HFOV is mainly used in neonates mainly as a rescue therapy in children with Diffuse Alveolar Damage (DAD) secondary to ARDS, lung contusion, pneumonia. Set criteria need to be met however early commencement of HFOV is left at the discretion of the clinical judgment of the physician. The criteria include ventilatory failure with plateau pressures of 30 cmH2O despite the use of permissive hypercapnia for at least two hours, or oxygenatory failure i.e. oxygenation index ≥13 demonstrated by two blood gas measurements over a six hour period.(7)
The validity of elective commencement of HFOV in preterm infants requiring mechanical ventilation for respiratory distress syndrome (RDS) was investigated in a Cochrane review in 2009. Seventeen studies of 3,652 infants were included comparing HFOV and conventional ventilation (CV) in preterm/low birth weight infants with RDS. There was no effect on mortality at 28 – 30 days of age and was a borderline significant reduction in the rate of chronic lung disease with HFOV.(8)
Evidence in adults
The evidence in adults was limited and similar to neonates; HFOV was used as a last resort ‘when all else failed’. In 2010 a systematic review and meta-analysis investigated eight randomised controlled trials (n=419 patients). Nearly all patients had ARDS and those randomised to HFOV had a significantly reduced mortality and treatment failure.
Numerous critical care units therefore purchased and started to use HFOV in patients with severe ARDS.
Two international random controlled trials (RCTs) aimed to further assess the validity of HFOV; Oscillation for Acute Respiratory Distress Syndrome Treated Early (OSCILLATE) and Oscillation in ARDS (OSCAR). The OSCAR trial compared HFOV using a Novalung R100 (Metran) with conventional ventilation. There was no significant difference in 30-day mortality in either groups (398 patients in HFOV group and 397 in conventional-ventilation group).(10)
The OSCILLATE trial was a multicentre RCT conducted at 39 intensive care units in five countries. The trial had to be stopped after 548 of a planned 1200 patients had undergone randomisation. The in-hospital mortality was 47% in the HFOV group compared with 35% in the control group (statistically significant difference).(11) Various other factors may have resulted in these outcomes for example increased requirements for sedation, paralysis, and vasoactive drugs in the HFOV group however the results were significant enough to terminate the trial.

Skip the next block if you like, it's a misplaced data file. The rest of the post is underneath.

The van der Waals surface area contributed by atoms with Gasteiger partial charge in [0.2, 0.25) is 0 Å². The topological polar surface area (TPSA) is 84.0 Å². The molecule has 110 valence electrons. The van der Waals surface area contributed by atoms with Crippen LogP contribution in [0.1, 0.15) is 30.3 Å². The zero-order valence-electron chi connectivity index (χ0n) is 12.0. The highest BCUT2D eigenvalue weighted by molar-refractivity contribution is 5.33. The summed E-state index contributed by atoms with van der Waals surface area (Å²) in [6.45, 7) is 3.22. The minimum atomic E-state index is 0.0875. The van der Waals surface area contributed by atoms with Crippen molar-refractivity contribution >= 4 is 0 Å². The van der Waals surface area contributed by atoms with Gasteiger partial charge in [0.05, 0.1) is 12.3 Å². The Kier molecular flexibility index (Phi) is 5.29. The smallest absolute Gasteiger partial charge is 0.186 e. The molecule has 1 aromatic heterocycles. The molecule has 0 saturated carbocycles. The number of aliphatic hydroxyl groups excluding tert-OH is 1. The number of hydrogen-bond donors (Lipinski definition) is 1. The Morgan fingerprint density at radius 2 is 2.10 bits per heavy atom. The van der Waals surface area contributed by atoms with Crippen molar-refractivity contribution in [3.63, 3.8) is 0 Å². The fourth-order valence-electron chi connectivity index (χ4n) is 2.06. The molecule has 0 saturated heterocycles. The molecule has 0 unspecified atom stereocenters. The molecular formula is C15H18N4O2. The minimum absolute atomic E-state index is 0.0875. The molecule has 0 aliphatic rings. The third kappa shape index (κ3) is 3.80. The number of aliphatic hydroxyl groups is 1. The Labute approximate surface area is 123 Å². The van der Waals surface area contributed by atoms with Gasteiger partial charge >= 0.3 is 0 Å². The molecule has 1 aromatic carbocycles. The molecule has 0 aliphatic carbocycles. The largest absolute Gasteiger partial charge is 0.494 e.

The use of HFOV in neonates is still an option in severe ARDS when conventional ventilation have failed however it is not an option in adults based on the current best evidence.
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- ARDS-Network.Ventilationwithlowertidalvolumesascomparedwithtraditional tidal volumes for acute lung injury and the acute respiratory distress syndrome. The acute respiratory distress syndrome network. N Engl J Med 2000;342:1301– 8.
- .High-frequencyoscillatoryventilationforadultrespiratorydistress syndrome: let’s get it right this time! Crit Care Med 1997;25:906–8.
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- CoolsF,Henderson-SmartDJ,OffringaM,AskieLM.Electivehighfrequency oscillatory ventilation versus conventional ventilation for acute pulmonary dysfunction in preterm infants (Review). The Cochrane Library. 2009. Issue 3.
- SudS,SudM,FriedrichJO,etal.Highfrequencyoscillationinpatientswith acute lung injury and acute respiratory distress syndrome (ARDS): systematic review and meta-analysis. BMJ 2010;340: c2327.
- Young D., Lamb S. E., Shah S. et al. High-Frequency Oscillation for Acute Respiratory Distress Syndrome. NEJM 2013; 368:9.
- Ferguson N. D., Cook D. J., Guyatt G. H. High-Frequency Oscillation in Early Acute Respiratory Distress Syndrome. NEJM 2013; 368:9.